EGF City Council Cites Local Government Aid Cuts As Big ChallengeThe City of East Grand Forks is looking ahead to the coming year, and city leaders say they have one thing on the agenda to talk to new governor Mark Dayton about.
The City of East Grand Forks is looking ahead to the coming year, and city leaders say they have one thing on the agenda to talk to new governor Mark Dayton about.
It is one issue that could hit East Grand Forks homeowners in the wallet.
"The property tax would go up 48 percent. That's why it's important to fight for that," said East Grand Forks City Council President Dick Grassel, after being elected to his fourth year.
Local Government Aid, the main challenge that East Grand Forks faces this year as the Minnesota budget deficit reaches $6.2 Billion.
"The LGA program thus far is one of the few programs that has actually taken real cuts. Not only in the last three years, but since 2003," said City Administrator Scott Huizenga.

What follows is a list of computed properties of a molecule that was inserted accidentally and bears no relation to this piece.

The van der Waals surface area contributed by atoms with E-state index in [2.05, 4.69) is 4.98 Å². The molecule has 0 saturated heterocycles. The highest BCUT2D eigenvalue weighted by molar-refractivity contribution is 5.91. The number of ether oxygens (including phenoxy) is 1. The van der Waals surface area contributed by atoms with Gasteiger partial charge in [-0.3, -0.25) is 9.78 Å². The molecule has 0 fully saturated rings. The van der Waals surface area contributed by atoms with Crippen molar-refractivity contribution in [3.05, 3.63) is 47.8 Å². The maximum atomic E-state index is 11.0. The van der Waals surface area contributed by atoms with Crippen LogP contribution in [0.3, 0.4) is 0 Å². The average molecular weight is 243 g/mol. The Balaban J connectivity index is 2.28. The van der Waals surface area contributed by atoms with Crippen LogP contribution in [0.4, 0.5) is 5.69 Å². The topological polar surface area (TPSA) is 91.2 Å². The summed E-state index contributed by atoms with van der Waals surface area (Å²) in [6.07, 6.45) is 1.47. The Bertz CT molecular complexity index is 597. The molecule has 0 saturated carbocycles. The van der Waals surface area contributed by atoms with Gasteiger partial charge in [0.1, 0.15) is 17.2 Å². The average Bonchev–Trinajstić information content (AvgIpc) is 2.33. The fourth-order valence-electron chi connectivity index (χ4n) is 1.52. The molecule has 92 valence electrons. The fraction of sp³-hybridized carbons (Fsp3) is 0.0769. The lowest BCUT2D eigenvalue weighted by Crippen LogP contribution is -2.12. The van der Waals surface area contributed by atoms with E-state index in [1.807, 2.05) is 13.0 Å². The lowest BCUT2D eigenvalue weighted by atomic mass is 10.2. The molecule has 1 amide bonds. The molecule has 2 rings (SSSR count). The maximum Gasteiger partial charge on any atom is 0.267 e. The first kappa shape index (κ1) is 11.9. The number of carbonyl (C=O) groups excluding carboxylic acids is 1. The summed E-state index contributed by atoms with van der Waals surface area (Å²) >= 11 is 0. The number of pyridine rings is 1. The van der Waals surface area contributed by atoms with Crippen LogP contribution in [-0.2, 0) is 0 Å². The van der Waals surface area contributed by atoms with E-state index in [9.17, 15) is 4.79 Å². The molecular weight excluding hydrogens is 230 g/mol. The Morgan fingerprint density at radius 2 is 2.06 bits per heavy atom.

Huizenga said Local Government Aid provides direct property tax relief to home and business owners.
The Minnesota State Chamber wants to eliminate it entirely even though LGA makes up just three-percent of the state budget.
"If you eliminate the program in its entirety, you'd still have five-point-seven, five-point-eight billion to deal with," Huizenga said.
The city plans to talk about LGA in St. Paul with new Governor Mark Dayton.
"Our job is to educate the new governor and the new legislature.
Even if they have to get creative.
"Occassionally we've even snuck into the governor's office and gotten his attention," said Huizenga, laughing.
"He promised he would not cut LGA. We're going to hold his feet to the fire on that," said Grassel.